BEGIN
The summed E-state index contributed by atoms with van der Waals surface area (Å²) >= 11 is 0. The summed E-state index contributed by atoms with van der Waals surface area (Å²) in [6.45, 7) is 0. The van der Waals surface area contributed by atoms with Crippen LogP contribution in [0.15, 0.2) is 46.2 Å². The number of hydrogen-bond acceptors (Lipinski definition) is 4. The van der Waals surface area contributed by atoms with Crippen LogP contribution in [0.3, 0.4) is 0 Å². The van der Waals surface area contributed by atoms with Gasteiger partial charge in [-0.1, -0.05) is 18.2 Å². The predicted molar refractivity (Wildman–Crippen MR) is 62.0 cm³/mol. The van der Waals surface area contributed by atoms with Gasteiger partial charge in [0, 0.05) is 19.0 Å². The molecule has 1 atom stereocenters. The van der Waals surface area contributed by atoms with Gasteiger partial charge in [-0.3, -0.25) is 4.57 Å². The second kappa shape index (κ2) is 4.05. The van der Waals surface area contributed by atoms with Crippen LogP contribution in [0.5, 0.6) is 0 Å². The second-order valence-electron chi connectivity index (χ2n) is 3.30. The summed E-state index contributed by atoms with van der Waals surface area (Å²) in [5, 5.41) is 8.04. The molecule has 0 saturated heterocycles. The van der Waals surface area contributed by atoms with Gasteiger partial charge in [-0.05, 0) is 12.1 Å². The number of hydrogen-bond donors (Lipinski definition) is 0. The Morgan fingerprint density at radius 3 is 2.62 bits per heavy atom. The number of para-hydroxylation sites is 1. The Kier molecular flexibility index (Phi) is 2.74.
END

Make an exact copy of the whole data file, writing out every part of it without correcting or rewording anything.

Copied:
The summed E-state index contributed by atoms with van der Waals surface area (Å²) >= 11 is 0. The summed E-state index contributed by atoms with van der Waals surface area (Å²) in [6.45, 7) is 0. The van der Waals surface area contributed by atoms with Crippen LogP contribution in [0.15, 0.2) is 46.2 Å². The number of hydrogen-bond acceptors (Lipinski definition) is 4. The van der Waals surface area contributed by atoms with Crippen LogP contribution in [0.3, 0.4) is 0 Å². The van der Waals surface area contributed by atoms with Gasteiger partial charge in [-0.1, -0.05) is 18.2 Å². The predicted molar refractivity (Wildman–Crippen MR) is 62.0 cm³/mol. The van der Waals surface area contributed by atoms with Gasteiger partial charge in [0, 0.05) is 19.0 Å². The molecule has 1 atom stereocenters. The van der Waals surface area contributed by atoms with Gasteiger partial charge in [-0.3, -0.25) is 4.57 Å². The second kappa shape index (κ2) is 4.05. The van der Waals surface area contributed by atoms with Crippen LogP contribution in [0.5, 0.6) is 0 Å². The second-order valence-electron chi connectivity index (χ2n) is 3.30. The summed E-state index contributed by atoms with van der Waals surface area (Å²) in [5, 5.41) is 8.04. The molecule has 0 saturated heterocycles. The van der Waals surface area contributed by atoms with Gasteiger partial charge in [-0.05, 0) is 12.1 Å². The number of hydrogen-bond donors (Lipinski definition) is 0. The Morgan fingerprint density at radius 3 is 2.62 bits per heavy atom. The number of para-hydroxylation sites is 1. The Kier molecular flexibility index (Phi) is 2.74.